Dr Shamil Chandaria, 46, is chairman of Amplitude Capital and has several other City roles. He has invested £2.5m in the Charities Aid Foundation (CAF) Social Impact Fund, which provides capital, underwriting and bridging loans to charities and social enterprises (www.cafonline.org).
What was your first major donation to charity?
I wanted to focus on education, so I helped to set up the Institute of Philosophy at University College London’s School of Advanced Study. At the other end of the spectrum I’ve just finished a five-year programme sponsoring schools for slum children in Mumbai.
Which cause do you feel most strongly about now?
I’m a patron of the National Obesity Forum, dealing with the epidemic of obesity and diabetes, which is a huge and difficult issue. The other big thing is the social investment side, which I’ve worked on with CAF. Charities traditionally use only straightforward donations. Social investment can provide loans and other forms of investment which help to prime activities. After three to six years that money is returned to the social impact fund, which means it can be recycled many times.
Why the shift from straightforward donation?
I see social investment as being as well as, not instead of, donation. I come from a business background, where many types of finance – loans, equity, venture capital – suit different needs. Similarly, charity can benefit from different types of finance.
Why do you give to charity?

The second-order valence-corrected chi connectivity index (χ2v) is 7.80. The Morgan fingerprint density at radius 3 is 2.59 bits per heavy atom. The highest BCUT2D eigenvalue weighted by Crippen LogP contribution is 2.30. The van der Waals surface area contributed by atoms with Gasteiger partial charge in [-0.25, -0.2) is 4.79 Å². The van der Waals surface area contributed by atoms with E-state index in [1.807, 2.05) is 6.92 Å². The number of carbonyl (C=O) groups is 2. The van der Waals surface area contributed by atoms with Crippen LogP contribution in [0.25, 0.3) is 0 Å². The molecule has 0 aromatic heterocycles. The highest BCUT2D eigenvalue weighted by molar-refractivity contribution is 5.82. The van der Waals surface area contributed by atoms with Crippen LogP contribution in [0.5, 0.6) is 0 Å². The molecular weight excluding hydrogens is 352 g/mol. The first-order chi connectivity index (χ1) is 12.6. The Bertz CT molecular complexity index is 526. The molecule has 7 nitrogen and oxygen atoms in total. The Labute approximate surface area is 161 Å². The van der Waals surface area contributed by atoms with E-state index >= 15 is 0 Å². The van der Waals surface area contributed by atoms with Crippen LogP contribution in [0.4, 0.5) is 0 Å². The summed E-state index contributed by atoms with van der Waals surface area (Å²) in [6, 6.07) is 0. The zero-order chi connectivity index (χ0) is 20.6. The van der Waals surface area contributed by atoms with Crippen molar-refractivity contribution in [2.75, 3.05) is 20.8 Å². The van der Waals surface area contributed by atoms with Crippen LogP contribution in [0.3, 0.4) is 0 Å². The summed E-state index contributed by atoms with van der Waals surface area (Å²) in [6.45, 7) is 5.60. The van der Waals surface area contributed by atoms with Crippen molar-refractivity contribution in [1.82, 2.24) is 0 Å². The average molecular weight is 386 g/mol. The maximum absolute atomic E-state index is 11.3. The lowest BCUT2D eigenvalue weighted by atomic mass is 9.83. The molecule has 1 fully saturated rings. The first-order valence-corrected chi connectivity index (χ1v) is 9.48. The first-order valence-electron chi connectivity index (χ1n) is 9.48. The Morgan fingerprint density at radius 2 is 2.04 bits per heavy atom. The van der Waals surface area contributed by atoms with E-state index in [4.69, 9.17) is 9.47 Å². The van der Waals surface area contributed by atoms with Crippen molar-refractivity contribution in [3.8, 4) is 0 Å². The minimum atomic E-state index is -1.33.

I’ve been fortunate enough to do reasonably well financially, so I feel some responsibility for helping to improve the world somehow. I don’t think it’s an obligation, but I think it’s a good way to use money. There’s a strong tradition in countries like India, where I’m from, and America that philanthropy is a part of life. That’s marvellous because philanthropists have the power to do things that governments wouldn’t or shouldn’t do.
Taxes are for society’s actual needs. There are other things on a wish list. So, for example, Andrew Carnegie setting up libraries was a wonderful thing. Philanthropy does something above and beyond tax’s ability, outside the narrow requirements of a society restrained by economic reality.
In the broad charitable world, what would you like to see changed?
I’d like to see more social investment, attracting new money and new thinking. For example, charities that help rehabilitate released prisoners are paid by the government on a results basis. With a set-up like that, charities can create a revenue stream which repays investment and makes the whole thing self-sufficient.
I’d also like to see more money passed to charity than to family, following the example of Bill Gates and Warren Buffett. The concept of rich family dynasties is losing popularity. I think government should encourage philanthropy as part of the inheritance mechanism, perhaps with tax incentives.